The next day, I left early as always. I knew I only had 16 miles into Colter Bay, WY, but the pain in my legs became worse and I couldn’t even pedal, it was so bad. I didn’t know what to do. I hadn’t experienced that sort of constant pain in my legs before. Those 16 miles into Colter Bay seemed to never end. At that point on the route, those were some of the hardest miles for me due to the pain. I walked a lot of it. The redeeming part of that section was finally getting to see the Tetons. When I arrived at Colter Bay the boys had already secured a cabin. I told the boys about my leg pain and Zach suggested maybe I was low in salt, he gave me a salt pill and we took the rest of the day off. The salt pill did in fact help with the leg pain and I realized I was going to have to pay closer attention to my electrolyte intake so this pain wouldn’t become an issue again. The amount of tourists was a tad too much for me, but I needed the rest, I needed to do laundry and resupply so it was what it was.

The following morning, I left Colter Bay and headed into Grand Teton National Park. A few miles before the park, I met this photographer and we talked for awhile. He gave me water and a Coke and snapped a few pictures of me- it’s hard to get pictures of yourself when traveling alone, so I’m always happy when I have someone willing to take a few pictures of me. Proof I’m actually doing what I say I am 🙂 after riding into the national park I saw signs stating there were grizzlies in the area and to stay in your car. A few minutes later I saw a group of people on the side of the road, I then looked to my left and saw two grizzly cubs playing in the trees. I got off my bike and moved further off the road. Then, there the two cubs came, out of the trees onto the road and then came mama grizzly. All three crossing the road right in front of my bike. They were so beautiful 😍 what a special experience that was. I could watch them for hours but wanted to be respectful and let them be and continued on with my day. To be continued…..

The final day of the Divide!

Tonight, 10/23/20 I am staying at the Hacita Bike Ranch, owned by Jeffrey Sharp. It’s 11 pm and I cannot sleep. I rode 80 miles today from Silver City and I should be exhausted and dead asleep by now. However, I just can’t sleep. My mind is all over the place. Tomorrow afternoon, I’ll arrive at Antelope Wells/ Mexican border and my time on the Great Divide will end. A few days ago while riding into Silver City I was overwhelmed with memories of my journey out here playing in my mind like an adventure movie. Scene by scene. And, tonight it is even more overwhelming for me, this journey has been difficult to say the least. I am no stranger to great adventures, to long adventures; I’ve thru hiked and traveled 1000s of miles on my own two feet. I have thru hiked Mexico to Canada and I know all too well the emotions that accompany the completion of these kind of adventures. But this accomplishment is more emotional than any of my past ones.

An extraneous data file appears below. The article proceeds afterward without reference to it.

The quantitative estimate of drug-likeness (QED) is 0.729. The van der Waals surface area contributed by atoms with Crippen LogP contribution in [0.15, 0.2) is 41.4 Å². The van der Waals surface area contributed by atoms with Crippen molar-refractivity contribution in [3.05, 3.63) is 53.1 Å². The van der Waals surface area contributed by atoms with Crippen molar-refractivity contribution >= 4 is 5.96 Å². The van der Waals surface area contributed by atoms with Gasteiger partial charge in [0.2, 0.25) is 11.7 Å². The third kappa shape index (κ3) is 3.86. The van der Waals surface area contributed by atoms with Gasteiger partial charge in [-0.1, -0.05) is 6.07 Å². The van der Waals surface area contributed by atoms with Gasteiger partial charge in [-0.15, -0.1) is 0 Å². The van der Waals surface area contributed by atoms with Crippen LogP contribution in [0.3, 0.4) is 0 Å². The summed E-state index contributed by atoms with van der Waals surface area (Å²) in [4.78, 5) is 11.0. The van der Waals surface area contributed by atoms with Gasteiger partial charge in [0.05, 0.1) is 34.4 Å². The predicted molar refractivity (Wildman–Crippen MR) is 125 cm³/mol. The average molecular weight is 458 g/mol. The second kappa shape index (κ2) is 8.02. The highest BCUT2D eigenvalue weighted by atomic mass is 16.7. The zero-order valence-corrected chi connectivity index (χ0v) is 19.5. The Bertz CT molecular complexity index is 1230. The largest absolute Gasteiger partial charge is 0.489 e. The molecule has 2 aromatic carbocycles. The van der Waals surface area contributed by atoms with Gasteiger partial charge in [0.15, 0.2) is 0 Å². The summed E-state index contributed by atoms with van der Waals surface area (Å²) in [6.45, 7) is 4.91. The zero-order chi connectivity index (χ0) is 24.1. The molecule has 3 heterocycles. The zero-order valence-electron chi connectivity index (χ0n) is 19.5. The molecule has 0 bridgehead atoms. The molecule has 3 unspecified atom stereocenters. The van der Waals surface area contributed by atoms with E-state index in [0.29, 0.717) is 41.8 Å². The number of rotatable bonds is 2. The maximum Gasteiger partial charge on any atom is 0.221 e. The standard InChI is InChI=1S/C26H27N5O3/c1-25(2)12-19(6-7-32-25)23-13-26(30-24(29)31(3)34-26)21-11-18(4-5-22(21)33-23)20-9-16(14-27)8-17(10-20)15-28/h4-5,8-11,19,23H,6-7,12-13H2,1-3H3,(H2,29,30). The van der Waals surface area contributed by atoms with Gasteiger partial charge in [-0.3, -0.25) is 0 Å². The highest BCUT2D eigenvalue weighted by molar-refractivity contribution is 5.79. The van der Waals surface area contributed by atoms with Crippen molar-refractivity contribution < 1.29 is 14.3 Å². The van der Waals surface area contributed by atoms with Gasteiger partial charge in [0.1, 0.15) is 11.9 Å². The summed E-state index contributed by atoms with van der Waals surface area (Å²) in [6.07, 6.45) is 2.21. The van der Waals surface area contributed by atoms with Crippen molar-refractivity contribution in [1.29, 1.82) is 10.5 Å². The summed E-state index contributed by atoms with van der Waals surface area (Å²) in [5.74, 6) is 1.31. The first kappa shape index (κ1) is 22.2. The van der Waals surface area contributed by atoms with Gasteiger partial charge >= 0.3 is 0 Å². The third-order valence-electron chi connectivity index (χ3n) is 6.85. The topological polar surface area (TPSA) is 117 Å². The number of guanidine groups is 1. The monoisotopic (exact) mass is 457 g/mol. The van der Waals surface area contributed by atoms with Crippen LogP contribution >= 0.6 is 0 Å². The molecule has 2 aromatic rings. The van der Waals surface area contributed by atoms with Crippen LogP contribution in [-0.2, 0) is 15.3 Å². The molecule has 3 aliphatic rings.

I set out from Canada on my bike, having not ridden a bike in 15 years, I knew nothing about bikes or specs, or maintenance. Hell, I couldn’t even pedal up a 200 foot hill 🙂 seriously!! I was a rookie in every way in regards to biking. I set out to heal, to reflect and process the loss of my sister and come to terms with the horrible man I married, the destruction he caused and my choice to divorce him. I set out to find the person I was and had lost through years of his abuse. He robbed me of time, of myself and of all my goodness and happiness. I thought that riding from Canada to Mexico would be just what I needed to heal. Tonight, as I lay awake unable to sleep due to the anticipation of finishing tomorrow I realize that my expectations of this journey didn’t come to life. I haven’t healed. I haven’t processed anything. I have had many many moments of tears, of wondering why Martha is gone and thinking about how I miss her so very much. How she was always my greatest cheerleader and she wasn’t here for this journey. I have struggled internally everyday to keep riding, to not give up, no matter how hard it got. I have met fantastic people from all walks of life, I have shared conversations, laughs, tears and food with so many amazing people. I have felt alone. I have felt lost. I have felt scared, happy, hopeful, sad, defeated- I have felt at one time or another out here every possible emotion. Yet, I haven’t healed and I fear that returning home tomorrow will bring everything back, everything I wanted to escape from. I worry that maybe nothing will help me heal.